On the day we joined 665 others doing the P company challenge as well as 300 people running it without weight. The terrain was less hilly that our training runs; but with longer climbs they were just as challenging. Andy and Dan left me behind in the first half – maintaining a 10 minute pace in the hope of having 5 minutes in hand by the half-way point, but I caught them at mile 5 and we were together from there to the end.

Shortly after, we caught the Para who was doing the race at 11 minutes per mile as a pacemaker for the rest of us. He had blue balloons on his Bergen, so we couldn’t miss him. From that point, I knew that, If I kept him behind me, I would pass ‘P company’.

It was a struggle, he kept passing me because I was pretty exhausted at the end, but we did it and we all got home in around 1 Hr 45 minutes. The other two guys were slightly quicker than me – Dan by only one second! Here are our times:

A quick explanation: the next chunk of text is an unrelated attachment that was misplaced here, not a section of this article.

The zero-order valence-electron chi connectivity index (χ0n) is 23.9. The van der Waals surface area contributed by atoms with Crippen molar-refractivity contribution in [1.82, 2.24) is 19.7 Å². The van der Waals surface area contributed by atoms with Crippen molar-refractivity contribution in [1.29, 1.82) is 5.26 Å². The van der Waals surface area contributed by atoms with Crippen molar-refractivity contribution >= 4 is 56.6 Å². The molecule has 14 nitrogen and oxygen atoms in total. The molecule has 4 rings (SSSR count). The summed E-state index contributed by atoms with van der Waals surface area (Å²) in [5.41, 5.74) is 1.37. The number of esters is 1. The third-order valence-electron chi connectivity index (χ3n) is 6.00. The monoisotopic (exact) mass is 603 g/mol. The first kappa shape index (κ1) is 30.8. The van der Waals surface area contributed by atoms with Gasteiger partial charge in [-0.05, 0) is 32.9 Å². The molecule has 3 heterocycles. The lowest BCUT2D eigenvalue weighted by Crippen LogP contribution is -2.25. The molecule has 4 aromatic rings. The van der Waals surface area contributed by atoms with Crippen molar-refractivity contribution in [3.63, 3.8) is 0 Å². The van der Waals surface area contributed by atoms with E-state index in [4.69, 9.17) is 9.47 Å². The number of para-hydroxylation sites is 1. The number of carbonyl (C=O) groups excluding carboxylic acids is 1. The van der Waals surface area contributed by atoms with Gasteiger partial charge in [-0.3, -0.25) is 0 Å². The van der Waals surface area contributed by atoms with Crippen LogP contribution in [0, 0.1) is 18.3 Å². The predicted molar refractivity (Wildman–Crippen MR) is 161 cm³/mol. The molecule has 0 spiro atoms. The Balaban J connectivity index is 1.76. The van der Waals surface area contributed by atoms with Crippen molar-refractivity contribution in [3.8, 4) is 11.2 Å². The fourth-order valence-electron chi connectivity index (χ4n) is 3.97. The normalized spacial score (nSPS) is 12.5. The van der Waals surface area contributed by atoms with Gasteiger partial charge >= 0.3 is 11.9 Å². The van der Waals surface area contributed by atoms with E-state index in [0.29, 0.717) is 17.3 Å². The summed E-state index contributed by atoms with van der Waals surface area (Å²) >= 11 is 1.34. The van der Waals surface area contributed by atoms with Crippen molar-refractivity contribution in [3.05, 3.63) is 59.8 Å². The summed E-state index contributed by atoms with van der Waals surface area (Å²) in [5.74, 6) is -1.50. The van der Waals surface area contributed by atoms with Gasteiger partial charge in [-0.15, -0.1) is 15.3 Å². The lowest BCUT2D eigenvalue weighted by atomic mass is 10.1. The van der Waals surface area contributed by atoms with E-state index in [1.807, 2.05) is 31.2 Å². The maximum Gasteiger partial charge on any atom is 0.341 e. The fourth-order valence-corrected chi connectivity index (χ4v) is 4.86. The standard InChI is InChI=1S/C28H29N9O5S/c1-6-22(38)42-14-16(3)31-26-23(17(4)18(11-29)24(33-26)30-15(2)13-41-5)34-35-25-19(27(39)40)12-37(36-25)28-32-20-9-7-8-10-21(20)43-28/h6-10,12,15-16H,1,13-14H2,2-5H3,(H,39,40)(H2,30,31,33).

Andrew – 1hr 45min 08sec (148th overall)
Dan – 1hr 45min 40 (155th overall)
Dave – 1hr 45min 41sec (156th overall and 10th veteran – ie over 50 years old)

What really pleased me – apart from passing the challenge (they said I was too old to join up, by the way) – was that there were over 500 fit people behind us! That was very satisfying.

“You don’t have to be superman to pass P Company; you just need to be prepared to dig deeper than the ordinary man in the street”

Corporal Chris Carlin – PTI Parachute Regiment


31 Jan 2012, 6:52pm

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Ordnance Survey Getamap

Try this out. With a free subscription I’ve just plotted one of my favorite local runs so the world can see it. Here it is:


This is, quite simply, gobsmacking – the potential is limitless!


Here’s another! This is exhilarating!


Even on the free subscription, you can print the maps out on A4 paper – it costs £1.99 a pop. But the annual subscription is only £19.99 and for that you get extra features and as many A4 printouts as you like – unbelievable.